Sustainable Fashion: Understanding The Impact of Our Choices

In recent years we have seen multiple natural disasters and a rapidly worsening climate crisis. Each one bringing irreversible and dire consequences that are made worse by constant industrial growth and growing landfills worldwide.

The reduce, recycle, and reuse campaign has led to many people also looking for more “sustainable” shopping options as well. However, the idea of sustainable fashion is a confusing melting pot of mixed signals. What exactly does the term sustainable fashion refer to? We have unpacked the overwhelming concept in simplified terms to help you navigate this new and interesting world.

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What Is Sustainable Fashion?

Megan Eddings is the founder and CEO of Accel Lifestyle that developed a proprietary sustainable fabric that is better for the environment. She explains:

“Sustainable fashion takes into account the entire supply chain and life cycle of a garment, from where and how it is made to when it ends up in our landfills. It is important for consumers to think about how their purchase affects the environment, the lifecycle of their garment, and how to invest in clothes that last longer.”

Why Should We Choose Sustainable Fashion?

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Opting for sustainable options is important when considering the following factors:

1) Climate Change

Fashion contributes to over 8 percent of all greenhouse gases. This means that by 2050 more than 25 percent of the entire global carbon budget will be spent by the fashion industry.

More than 75 percent of the carbon footprint in the entire lifecycle of our clothing is at mills that make the fabric. In order to create sustainable fashion, it is important for companies to make mills more energy-efficient and change the energy supply to renewables sources. One of the few companies putting in the work to find alternatives to traditional mill methods is Levi’s.

2) Labor + Women’s Rights

A second reason to pick sustainable fashion is the issue of labor and women’s rights in the industry. Garment workers are mostly women. For a variety of reasons, many garment workers are paid the least amongst laborers around the world. The apparel industry is often referred to as a hotspot for modern slavery and child labor. Even worse than the wage issue is the unsafe working conditions endured by workers.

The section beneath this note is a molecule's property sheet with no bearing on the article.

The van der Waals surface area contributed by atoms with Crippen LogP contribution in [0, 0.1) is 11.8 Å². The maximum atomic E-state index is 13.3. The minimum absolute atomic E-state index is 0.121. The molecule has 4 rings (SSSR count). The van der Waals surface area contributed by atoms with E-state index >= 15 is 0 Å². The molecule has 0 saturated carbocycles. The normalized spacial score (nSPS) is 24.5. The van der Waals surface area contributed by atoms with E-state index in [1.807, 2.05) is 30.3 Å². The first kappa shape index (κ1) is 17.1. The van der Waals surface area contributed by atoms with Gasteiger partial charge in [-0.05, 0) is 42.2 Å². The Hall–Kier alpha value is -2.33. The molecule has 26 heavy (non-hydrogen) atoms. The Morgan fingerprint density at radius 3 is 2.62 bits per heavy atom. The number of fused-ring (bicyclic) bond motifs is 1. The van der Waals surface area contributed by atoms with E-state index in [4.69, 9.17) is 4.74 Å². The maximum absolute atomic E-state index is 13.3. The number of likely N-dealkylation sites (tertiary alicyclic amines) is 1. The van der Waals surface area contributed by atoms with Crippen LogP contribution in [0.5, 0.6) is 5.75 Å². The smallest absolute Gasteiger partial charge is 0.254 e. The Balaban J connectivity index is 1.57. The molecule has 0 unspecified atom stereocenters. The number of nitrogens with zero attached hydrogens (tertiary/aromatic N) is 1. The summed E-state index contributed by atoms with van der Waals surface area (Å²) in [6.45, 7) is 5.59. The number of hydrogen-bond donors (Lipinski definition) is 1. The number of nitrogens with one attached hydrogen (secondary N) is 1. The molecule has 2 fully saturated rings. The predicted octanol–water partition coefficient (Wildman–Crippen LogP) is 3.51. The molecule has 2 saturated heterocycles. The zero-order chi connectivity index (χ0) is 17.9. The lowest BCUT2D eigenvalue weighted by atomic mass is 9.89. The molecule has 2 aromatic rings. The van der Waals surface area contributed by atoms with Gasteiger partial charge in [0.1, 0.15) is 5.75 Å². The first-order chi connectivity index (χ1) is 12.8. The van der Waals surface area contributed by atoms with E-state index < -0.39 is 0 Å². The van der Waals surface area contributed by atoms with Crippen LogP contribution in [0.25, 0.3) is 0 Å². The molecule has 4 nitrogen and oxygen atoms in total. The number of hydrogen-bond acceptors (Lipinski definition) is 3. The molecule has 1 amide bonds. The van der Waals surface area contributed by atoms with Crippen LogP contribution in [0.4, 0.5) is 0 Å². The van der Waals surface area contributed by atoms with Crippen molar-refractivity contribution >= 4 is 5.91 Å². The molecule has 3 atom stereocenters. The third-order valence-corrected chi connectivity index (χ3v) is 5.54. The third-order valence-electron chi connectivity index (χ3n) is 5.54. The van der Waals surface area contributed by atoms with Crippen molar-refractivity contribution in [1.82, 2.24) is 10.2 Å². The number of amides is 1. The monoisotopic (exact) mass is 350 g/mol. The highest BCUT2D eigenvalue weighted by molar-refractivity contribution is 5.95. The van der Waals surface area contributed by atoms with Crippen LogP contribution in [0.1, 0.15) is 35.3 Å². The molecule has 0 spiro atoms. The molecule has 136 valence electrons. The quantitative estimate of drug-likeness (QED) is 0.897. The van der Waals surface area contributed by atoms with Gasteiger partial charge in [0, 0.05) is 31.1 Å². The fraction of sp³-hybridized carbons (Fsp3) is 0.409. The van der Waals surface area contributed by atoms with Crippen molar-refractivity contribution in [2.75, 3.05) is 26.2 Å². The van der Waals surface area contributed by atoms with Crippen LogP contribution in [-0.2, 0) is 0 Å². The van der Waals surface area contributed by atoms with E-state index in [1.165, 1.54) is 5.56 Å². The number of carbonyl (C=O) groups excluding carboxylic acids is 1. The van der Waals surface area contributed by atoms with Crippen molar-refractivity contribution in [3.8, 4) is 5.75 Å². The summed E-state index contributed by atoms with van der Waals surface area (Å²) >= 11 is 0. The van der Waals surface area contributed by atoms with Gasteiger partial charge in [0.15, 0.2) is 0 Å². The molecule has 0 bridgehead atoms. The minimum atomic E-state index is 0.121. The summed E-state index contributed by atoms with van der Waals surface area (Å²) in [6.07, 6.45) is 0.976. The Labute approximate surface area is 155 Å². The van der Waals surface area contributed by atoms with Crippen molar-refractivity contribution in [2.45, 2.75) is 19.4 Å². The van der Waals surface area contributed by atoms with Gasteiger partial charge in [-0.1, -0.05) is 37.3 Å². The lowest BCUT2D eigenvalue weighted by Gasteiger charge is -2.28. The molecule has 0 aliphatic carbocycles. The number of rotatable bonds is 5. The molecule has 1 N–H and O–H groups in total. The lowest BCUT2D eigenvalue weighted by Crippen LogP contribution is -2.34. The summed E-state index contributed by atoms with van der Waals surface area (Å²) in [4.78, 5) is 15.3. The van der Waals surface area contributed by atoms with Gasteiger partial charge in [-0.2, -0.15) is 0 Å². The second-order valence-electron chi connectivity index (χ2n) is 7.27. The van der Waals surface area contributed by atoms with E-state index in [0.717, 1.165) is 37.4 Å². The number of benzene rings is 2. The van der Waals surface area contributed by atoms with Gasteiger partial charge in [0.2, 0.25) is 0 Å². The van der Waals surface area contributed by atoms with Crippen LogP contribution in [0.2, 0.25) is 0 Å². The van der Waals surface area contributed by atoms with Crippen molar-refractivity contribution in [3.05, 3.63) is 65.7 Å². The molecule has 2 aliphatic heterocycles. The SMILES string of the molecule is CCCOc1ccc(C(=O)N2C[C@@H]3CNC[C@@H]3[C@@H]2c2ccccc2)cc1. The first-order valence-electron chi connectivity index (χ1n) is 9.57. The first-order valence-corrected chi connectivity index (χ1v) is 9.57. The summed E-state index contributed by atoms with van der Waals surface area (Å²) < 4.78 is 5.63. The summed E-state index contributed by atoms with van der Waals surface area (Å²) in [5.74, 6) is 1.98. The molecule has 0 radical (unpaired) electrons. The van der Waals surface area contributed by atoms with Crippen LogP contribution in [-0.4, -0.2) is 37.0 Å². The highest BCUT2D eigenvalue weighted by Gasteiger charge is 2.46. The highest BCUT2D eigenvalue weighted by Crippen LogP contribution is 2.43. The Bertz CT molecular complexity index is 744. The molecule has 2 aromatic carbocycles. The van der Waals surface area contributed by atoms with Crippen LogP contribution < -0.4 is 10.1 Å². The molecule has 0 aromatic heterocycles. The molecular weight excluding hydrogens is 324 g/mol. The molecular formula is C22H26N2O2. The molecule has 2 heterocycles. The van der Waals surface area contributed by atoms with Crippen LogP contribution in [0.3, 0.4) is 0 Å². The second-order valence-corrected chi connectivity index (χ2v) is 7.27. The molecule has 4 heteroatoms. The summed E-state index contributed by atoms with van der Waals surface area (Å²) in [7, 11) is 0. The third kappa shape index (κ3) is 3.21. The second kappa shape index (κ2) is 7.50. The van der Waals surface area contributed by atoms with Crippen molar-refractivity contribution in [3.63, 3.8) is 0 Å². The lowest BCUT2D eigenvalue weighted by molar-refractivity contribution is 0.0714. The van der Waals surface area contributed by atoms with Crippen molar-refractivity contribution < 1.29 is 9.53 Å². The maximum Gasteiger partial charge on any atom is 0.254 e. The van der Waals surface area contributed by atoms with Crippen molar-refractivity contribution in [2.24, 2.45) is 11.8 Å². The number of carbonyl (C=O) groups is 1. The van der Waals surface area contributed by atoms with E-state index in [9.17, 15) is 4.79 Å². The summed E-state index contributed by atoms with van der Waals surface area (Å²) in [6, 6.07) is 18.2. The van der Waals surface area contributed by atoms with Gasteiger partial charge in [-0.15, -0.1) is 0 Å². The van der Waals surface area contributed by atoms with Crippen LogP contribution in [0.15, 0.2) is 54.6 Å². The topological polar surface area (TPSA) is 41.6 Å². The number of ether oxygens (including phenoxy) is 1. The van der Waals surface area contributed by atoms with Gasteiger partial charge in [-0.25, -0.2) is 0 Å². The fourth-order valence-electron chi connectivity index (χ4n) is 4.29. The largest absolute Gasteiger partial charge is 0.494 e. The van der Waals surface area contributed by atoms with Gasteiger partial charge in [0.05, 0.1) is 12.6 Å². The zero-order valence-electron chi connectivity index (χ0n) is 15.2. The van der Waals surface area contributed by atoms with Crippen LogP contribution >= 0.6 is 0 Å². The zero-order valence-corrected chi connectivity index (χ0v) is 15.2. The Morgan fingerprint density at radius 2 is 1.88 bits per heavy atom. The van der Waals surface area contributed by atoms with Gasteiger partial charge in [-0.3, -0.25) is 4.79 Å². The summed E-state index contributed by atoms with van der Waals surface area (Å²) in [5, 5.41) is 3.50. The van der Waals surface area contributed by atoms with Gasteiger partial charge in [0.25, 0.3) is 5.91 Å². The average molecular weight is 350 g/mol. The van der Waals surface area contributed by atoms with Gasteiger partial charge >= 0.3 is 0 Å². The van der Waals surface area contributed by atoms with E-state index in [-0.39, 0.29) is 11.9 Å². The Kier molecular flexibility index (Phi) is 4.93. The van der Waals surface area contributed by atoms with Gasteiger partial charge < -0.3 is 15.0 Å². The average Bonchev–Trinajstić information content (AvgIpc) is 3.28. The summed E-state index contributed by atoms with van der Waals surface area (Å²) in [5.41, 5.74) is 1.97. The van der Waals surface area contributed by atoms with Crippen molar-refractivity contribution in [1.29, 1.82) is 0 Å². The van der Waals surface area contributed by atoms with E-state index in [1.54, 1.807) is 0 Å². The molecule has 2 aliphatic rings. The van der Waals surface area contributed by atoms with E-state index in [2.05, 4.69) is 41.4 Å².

Choosing sustainable fashion means consumers demand knowledge of how the garment is produced thus forcing companies to measure and report how much workers in their supply chain are being paid and disclose their working conditions.

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How To Be Sustainable

While shopping has become an ingrained part of our society and seen as a way to uphold the world and the economy the idea in itself is a threat to sustainability. As the climate crisis grows, companies continue to create more and more products we can buy in answer to concerns. However, while they label these products “sustainable fashion” they still leave an enormous environmental and social footprint.

Fashion, as an industry is consumer-driven. Thus it is time for consumers to demand that brands align their environmental goals with science, data, and transparency. Aside from demanding brands to make changes, consumers can also take steps to reduce their individual footprint. Here are some tips on how to be more sustainable.

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1. Swap Clothes

At some point, we all get bored of the clothing we own. Often times, the piece in question is still perfectly fine to continue wearing so instead of throwing it away consider swapping items with your friends. This method has gained popularity and there are many Facebook groups dedicated to “clothes swap.” Using apps like Poshmark is also a great idea.

2. Second Hand

Opt to spend your money on second-hand items instead of new items. If the pieces already exist, by opting for second-hand means the demand for new pieces to be made is greatly reduced. This saves the planet from the negative impact of production. A good tip is to only spend money if you’re buying high-quality second hand or vintage pieces.

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3. Slow Fashion

Slow fashion means less production. However, this means consumers would need to use the items for a long time and that it could be difficult to adapt to trends, etc. Quality needs to be incredibly high so consumers should carefully consider the pieces they are interested in and start with basics. Instead of throwing away items that break, first, check if it can be fixed.

4. Vegan-Friendly Fashion

A less effective but still environmentally friendly option is vegan-friendly fashion. It reduces the negative environmental impact caused by animals and reduces the number of animal products used to make clothing.

However, some brands use plastic or other non-biodegradable fibers as a replacement for animal-based products which eventually contribute to eco-pollution when thrown away. Instead, when choosing vegan materials look for innovative materials such as pinatex, Lenzing tencil, cork, seacell, mycowork, and brands that use recycled materials.

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